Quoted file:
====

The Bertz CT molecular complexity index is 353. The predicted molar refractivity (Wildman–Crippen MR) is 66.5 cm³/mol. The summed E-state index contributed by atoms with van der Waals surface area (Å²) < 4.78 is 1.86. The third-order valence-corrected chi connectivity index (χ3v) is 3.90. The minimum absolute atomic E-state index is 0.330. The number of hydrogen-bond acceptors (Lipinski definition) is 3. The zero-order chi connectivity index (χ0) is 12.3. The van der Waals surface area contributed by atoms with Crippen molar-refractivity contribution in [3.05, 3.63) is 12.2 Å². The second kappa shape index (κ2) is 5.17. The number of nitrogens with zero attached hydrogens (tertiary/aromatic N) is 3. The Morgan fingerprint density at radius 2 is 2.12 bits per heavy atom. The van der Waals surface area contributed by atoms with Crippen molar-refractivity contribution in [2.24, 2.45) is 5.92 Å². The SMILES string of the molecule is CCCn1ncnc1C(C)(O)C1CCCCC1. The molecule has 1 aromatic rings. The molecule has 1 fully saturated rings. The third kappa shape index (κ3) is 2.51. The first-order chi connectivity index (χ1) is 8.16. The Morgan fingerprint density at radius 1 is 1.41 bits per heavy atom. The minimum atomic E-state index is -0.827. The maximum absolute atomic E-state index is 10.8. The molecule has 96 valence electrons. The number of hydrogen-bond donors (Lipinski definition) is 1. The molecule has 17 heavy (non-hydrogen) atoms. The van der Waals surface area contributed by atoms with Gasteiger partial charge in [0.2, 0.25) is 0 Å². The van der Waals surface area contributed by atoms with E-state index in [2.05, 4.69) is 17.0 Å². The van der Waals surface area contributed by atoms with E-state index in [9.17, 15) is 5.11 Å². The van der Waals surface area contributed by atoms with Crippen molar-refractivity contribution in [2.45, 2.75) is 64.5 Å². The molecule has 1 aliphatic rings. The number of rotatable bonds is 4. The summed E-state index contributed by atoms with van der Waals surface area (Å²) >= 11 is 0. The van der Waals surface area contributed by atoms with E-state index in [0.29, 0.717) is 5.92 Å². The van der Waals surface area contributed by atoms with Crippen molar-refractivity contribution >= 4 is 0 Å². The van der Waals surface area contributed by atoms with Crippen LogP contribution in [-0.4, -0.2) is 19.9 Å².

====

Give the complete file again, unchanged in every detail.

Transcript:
The Bertz CT molecular complexity index is 353. The predicted molar refractivity (Wildman–Crippen MR) is 66.5 cm³/mol. The summed E-state index contributed by atoms with van der Waals surface area (Å²) < 4.78 is 1.86. The third-order valence-corrected chi connectivity index (χ3v) is 3.90. The minimum absolute atomic E-state index is 0.330. The number of hydrogen-bond acceptors (Lipinski definition) is 3. The zero-order chi connectivity index (χ0) is 12.3. The van der Waals surface area contributed by atoms with Crippen molar-refractivity contribution in [3.05, 3.63) is 12.2 Å². The second kappa shape index (κ2) is 5.17. The number of nitrogens with zero attached hydrogens (tertiary/aromatic N) is 3. The Morgan fingerprint density at radius 2 is 2.12 bits per heavy atom. The van der Waals surface area contributed by atoms with Crippen molar-refractivity contribution in [2.24, 2.45) is 5.92 Å². The SMILES string of the molecule is CCCn1ncnc1C(C)(O)C1CCCCC1. The molecule has 1 aromatic rings. The molecule has 1 fully saturated rings. The third kappa shape index (κ3) is 2.51. The first-order chi connectivity index (χ1) is 8.16. The Morgan fingerprint density at radius 1 is 1.41 bits per heavy atom. The minimum atomic E-state index is -0.827. The maximum absolute atomic E-state index is 10.8. The molecule has 96 valence electrons. The number of hydrogen-bond donors (Lipinski definition) is 1. The molecule has 17 heavy (non-hydrogen) atoms. The van der Waals surface area contributed by atoms with Gasteiger partial charge in [0.2, 0.25) is 0 Å². The van der Waals surface area contributed by atoms with E-state index in [2.05, 4.69) is 17.0 Å². The van der Waals surface area contributed by atoms with E-state index in [9.17, 15) is 5.11 Å². The van der Waals surface area contributed by atoms with Crippen molar-refractivity contribution in [2.45, 2.75) is 64.5 Å². The molecule has 1 aliphatic rings. The number of rotatable bonds is 4. The summed E-state index contributed by atoms with van der Waals surface area (Å²) >= 11 is 0. The van der Waals surface area contributed by atoms with E-state index in [0.29, 0.717) is 5.92 Å². The van der Waals surface area contributed by atoms with Crippen molar-refractivity contribution >= 4 is 0 Å². The van der Waals surface area contributed by atoms with Crippen LogP contribution in [-0.4, -0.2) is 19.9 Å².